COLUMBIA, SC (WIS) - For South Carolina head women's basketball coach Dawn Staley, seeing the confetti fall and being a part of the national title celebration all seems like a dream.
"You know, you have to pinch yourself," Staley said. "You walk in the office or we're just hanging out and we're like 'We won the national championship. Did we really win?'"
But it's not a dream for Staley and she has the hardware to prove it along with a custom saddle bearing the Gamecock logo -- a Final Four gift from the city of Dallas that they haven't figured out how to mount.
"Dallas did us right," Staley said.
When Staley took over the University of South Carolina women's basketball program 9 years ago, there was no timetable for a championship.
"We had to change the culture," Staley said. "We had to get players in here that believe in our vision and I really did not care about the wins or losses."
Staley is all about winning, but shortcuts are not an option for her. The process has to be done right the way while hoping to catch a little luck along the way.
"We got very, very lucky," Staley said. "I didn't know Lisa Welch, Tiffany Mitchell, A'ja Wilson. I didn't know they were here right in our backyard and that they were as good as they were."
Staley is extremely proud of her championship team, but she lets everyone know that the trophy also belongs to the players who built a strong foundation for the Staley era.
"What has taken place here in South Carolina has been quite remarkable," Staley said. "It was the plan. It seemed like it was my plan, but it really wasn't my plan. Things have taken place, things were removed from our path, and things were placed in our path for us to achieve and overcome."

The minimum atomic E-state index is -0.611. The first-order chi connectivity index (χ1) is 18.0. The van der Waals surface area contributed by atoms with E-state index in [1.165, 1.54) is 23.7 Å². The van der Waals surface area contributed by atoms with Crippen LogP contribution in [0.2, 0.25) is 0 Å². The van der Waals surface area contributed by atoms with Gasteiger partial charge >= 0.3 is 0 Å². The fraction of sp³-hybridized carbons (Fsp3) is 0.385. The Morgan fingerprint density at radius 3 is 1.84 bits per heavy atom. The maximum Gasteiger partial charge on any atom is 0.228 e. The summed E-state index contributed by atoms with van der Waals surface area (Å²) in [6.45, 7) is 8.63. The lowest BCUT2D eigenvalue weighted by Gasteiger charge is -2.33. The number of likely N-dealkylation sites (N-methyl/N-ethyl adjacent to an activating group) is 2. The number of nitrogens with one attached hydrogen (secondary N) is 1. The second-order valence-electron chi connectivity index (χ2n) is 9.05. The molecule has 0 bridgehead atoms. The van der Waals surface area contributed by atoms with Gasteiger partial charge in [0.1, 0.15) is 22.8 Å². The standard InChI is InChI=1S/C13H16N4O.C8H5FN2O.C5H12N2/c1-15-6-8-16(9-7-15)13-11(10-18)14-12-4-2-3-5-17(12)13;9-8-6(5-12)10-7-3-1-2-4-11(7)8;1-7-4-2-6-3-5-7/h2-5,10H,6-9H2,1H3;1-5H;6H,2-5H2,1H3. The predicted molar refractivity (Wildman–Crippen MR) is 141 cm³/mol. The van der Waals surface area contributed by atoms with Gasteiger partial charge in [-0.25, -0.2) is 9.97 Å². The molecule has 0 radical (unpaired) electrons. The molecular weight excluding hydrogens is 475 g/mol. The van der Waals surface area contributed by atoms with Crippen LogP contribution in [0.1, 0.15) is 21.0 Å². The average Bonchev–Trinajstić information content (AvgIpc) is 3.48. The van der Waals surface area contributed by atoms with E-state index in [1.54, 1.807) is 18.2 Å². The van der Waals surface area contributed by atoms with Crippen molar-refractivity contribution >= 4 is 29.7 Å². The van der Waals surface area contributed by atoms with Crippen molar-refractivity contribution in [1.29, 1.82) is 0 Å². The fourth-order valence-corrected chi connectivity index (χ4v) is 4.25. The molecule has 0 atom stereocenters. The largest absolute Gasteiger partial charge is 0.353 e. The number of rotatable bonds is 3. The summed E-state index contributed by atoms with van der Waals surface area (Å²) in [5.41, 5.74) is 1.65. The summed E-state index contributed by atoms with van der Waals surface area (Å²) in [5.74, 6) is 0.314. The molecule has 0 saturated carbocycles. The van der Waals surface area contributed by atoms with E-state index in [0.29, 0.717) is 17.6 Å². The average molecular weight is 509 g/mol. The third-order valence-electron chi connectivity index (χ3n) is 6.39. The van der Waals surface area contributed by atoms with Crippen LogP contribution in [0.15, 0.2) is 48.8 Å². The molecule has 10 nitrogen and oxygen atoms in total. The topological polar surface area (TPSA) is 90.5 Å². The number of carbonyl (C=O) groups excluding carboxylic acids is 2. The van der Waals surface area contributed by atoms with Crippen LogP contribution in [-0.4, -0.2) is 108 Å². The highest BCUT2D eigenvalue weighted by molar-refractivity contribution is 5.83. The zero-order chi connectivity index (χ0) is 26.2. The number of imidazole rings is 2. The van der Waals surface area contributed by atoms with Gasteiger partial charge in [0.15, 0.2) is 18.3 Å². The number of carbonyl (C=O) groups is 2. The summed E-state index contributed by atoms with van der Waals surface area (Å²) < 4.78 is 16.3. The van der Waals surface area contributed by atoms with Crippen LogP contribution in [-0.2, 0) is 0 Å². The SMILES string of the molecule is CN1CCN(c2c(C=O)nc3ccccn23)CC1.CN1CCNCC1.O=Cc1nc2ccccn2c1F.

For the WNBA star, Hall of Famer, and three-time Olympic gold medalist, things may seem to come easy. However, this has been on Staley's "to-do" list for quite some time.
"It took me, you know, 27 years to get a national championship," Staley said, "but if I knew it was going to feel like this, I wouldn't have been as disappointed those first 27 years."
As always, Staley in constantly working on a game plan. But this is one time Staley just want to take it all in.
"I also want to enjoy this moment because, for all of my career, I've never had a chance to enjoy the ride," Staley said. "I've never had a chance to kind of sit back and reflect on accomplishments."
She also wants to pay it forward for both future players and young coaches.
"You want other people to experience it," Staley said. "We're bringing in a new set of players that have goals of winning a national championship."
Years ago, Carolyn Peck became the first African-American women's basketball coach to win a national title. She gave Staley a piece of her championship net. Now, Staley is determined to share that same inspiration with someone else.
"It's a heavy load, too," Staley admitted. "It's a heavy load to bear when you have that. I think I carried that piece in my wallet every day. I would periodically go in and touch it and feel it to just make sure that I had something tangible to look forward to."
As Gamecock Nation celebrates this historic achievement, Staley said anything worth having is worth the wait.
"I'm a goal setter in the fact that I'd like to win things. I like to be considered number one in anything that I do," Staley said.
So what's next on Staley's "to-do" list?
"I'd like to win another national championship," she said. "I'd like to win a 2020 gold medal in the Olympic Games. And I'd like to do some things personally. I'd like to write a book someday. I'd like to share my blessings with other people."